A loud cry from the bedroom brought Jacob back to the present. He bolted from the table, knocking over his chair, and rushed through the door just as Mrs. Wilson shouted, “Mr. Schmidt, you and Claire have a beautiful little baby girl, with strong movements and a loud cry. She has lots of black hair. When she gets color in her eyes, I hope they’re blue.” She said, laughing---laughing with her mouth wide open.
Almost in a stare, Jacob and Claire look at each other in a soft, quiet, and blank expression. They could hardly believe that their ten-year dream had now numbed their very souls---simply frozen in stillness---an epiphany.
“Stay there,” the midwife instructed Jacob, “and I will finish washing and dressing”---“Sarah Elizabeth Schmidt,” Claire and Jacob quickly interrupted. “That is a proper name for her,” nodded Mrs. Wilson, and Jane agreed.
They motioned for Jacob to take a chair, while they bathed Claire and replaced her gown and the bed linens, and brushed her hair.
Jacob slipped back into the kitchen, thinking he should thank God, but also thinking he would like to go out into the streets; run a few blocks in the cold wind, announcing the birth of their baby---“Sarah Elizabeth Schmidt.”
When Sarah was washed, Mrs. Wilson rubbed her entire little body with oil emitting a sweet fragrance; then wrapped her in a receiving blanket, adding a heavier blanket covering her entire body, almost her head and face. Jacob returned and grinned, when Sarah cried.
Sitting on the edge of Claire’s bed, together, they held her, laughing, almost giddy, with both saying, “This is the best time of our lives. We are ecstatic. How can we control ourselves? Now we are a family.”
Mrs. Wilson and Jane stepped into the kitchen, just as Jacob was saying, “Look, she is just the right size.” “She’s perfect.” Claire whispered, “Touch that little nose, her ears, her lips---all beautiful.” Pulling her blankets back, Jacob said, “I want to see her fingers and toes—all twenty of them.” Claire suggested, “Place your finger in her little fingers—all five of them.” He did, and to his surprise she clasped his finger with all five of hers. Jacob trembled, promising “You hold onto me, girl, and I will never let you go. You are a magnet attached to me, and I to you, forever.
You are my Sarah, and Claire’s Elizabeth. We are three-in-one. As I hold you and look into your soft little face, I see innocence and purity, and that humbles me. I know that later, you will shake your head ‘no’ to me, and later on when I instruct you, you will say, ‘why’.” He smiled to himself.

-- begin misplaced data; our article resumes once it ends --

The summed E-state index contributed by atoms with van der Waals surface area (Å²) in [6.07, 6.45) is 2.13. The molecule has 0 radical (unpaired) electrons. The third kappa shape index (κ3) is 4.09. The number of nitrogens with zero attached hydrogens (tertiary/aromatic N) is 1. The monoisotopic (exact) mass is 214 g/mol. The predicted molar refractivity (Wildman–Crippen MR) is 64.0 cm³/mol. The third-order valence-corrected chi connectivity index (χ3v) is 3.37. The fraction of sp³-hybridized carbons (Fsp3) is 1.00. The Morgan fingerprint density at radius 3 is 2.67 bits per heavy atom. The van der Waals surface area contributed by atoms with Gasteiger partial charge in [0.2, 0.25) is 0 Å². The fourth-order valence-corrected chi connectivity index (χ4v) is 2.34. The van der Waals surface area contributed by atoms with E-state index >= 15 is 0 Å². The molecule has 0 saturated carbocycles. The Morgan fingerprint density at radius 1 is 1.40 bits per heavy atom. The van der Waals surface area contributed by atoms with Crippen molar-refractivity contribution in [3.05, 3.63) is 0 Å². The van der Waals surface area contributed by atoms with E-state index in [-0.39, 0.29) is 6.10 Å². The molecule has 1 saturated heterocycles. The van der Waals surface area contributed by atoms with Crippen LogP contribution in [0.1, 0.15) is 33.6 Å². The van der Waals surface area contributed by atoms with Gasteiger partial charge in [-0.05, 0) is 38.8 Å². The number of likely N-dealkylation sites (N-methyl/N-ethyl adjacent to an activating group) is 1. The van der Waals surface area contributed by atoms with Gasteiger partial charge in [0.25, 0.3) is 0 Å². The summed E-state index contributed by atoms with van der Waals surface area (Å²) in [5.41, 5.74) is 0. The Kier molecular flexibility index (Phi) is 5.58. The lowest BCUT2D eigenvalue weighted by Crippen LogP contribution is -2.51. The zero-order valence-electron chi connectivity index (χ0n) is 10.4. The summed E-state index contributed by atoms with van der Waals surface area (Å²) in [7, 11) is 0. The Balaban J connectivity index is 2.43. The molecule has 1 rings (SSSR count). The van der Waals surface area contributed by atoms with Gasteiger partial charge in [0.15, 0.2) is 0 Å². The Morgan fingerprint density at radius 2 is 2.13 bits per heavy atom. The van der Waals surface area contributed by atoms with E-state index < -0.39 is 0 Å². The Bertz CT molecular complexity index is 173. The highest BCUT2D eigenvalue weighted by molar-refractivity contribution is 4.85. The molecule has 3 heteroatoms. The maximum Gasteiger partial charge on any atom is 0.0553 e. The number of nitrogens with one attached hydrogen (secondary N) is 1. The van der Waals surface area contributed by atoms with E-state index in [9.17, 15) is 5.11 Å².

Just as Claire began rewrapping her in her blankets, Sarah started smacking her lips and thrusting her arms and legs in the air, causing her new parents to realize that she was hungry. They grinned in delight. Jacob moved aside as Claire adjusted her position and blankets, to feed Sarah for the first time.
Jacob returned to the kitchen as Mrs. Wilson checked to make sure that all was well, and that the baby was in a safe position. He said to Jane, “I’m hungry, aren’t you two?” Jane smiled, “while you were with Claire, your neighbors, Herb and Madeline, brought hot soup and bread for our lunch. They noticed all the activity around here, and realized what was happening. The soup is hot and the bread is fresh and warm. And we must feed Claire as soon as possible.”
Peeking into the bedroom Jacob whispered, “Both Claire and the baby are asleep. While we are eating, we will make plans for the next couple of days.” Mrs. Wilson replied that she had another appointment later that day, but Jane would be available to help. “I will, however, stop by for a few minutes and check everything for a day or two,” the midwife promised. She looked in again to see that the two were still sleeping.
Jacob paid Mrs. Wilson and thanked her for her wonderful service and for bringing profound blessings to his family. Turning to Jane, He inquired whether she could stay a few more hours and put the house back in order, and do the laundry. “I can prepare our meals, but I need you to come and do chores and bathe Sarah and help Claire.” “I will,” she replied.
When almost all of the neighbors in Weir heard about the little Schmidt baby, they wanted to participate in this joyful event. They had seen the two little graves marked Schmidt in the cemetery. One after another, the residents came bringing food, gifts and offers to do chores to help Claire and the baby; or bring in wood and coal or anything, so that Jacob could return to work Monday, and Claire would be assisted. Jacob was overwhelmed. He shook his head in disbelief. There were sandwiches, casseroles, cookies, breads, pies, cakes, ham, baked chicken, baby clothes and blankets. Wanting Claire to look at all of it, he and Jane carried each item in for her to see. She, too, could not believe such kindness was being showered upon them. Claire wept when she saw the handmade sweaters, caps and booties. “I want to get out of bed,” she pleaded. “Maybe tomorrow,” Jane promised.
As he and Jane put away all the foods, except what they would eat for supper, Jacob smiled saying, “I won’t need to make my lunch for work tomorrow; it’s here. We won’t have to cook for a whole week,” he grinned.
“Tomorrow we will help Claire get out of bed for a short walk into the kitchen maybe, and you can help her bathe, and also bathe Sarah. We will place her in the cradle as much as she will stay. At night time for a while, I will sleep in the other bedroom so Claire hopefully, can hold the baby close to her for better rest,” Jacob reasoned.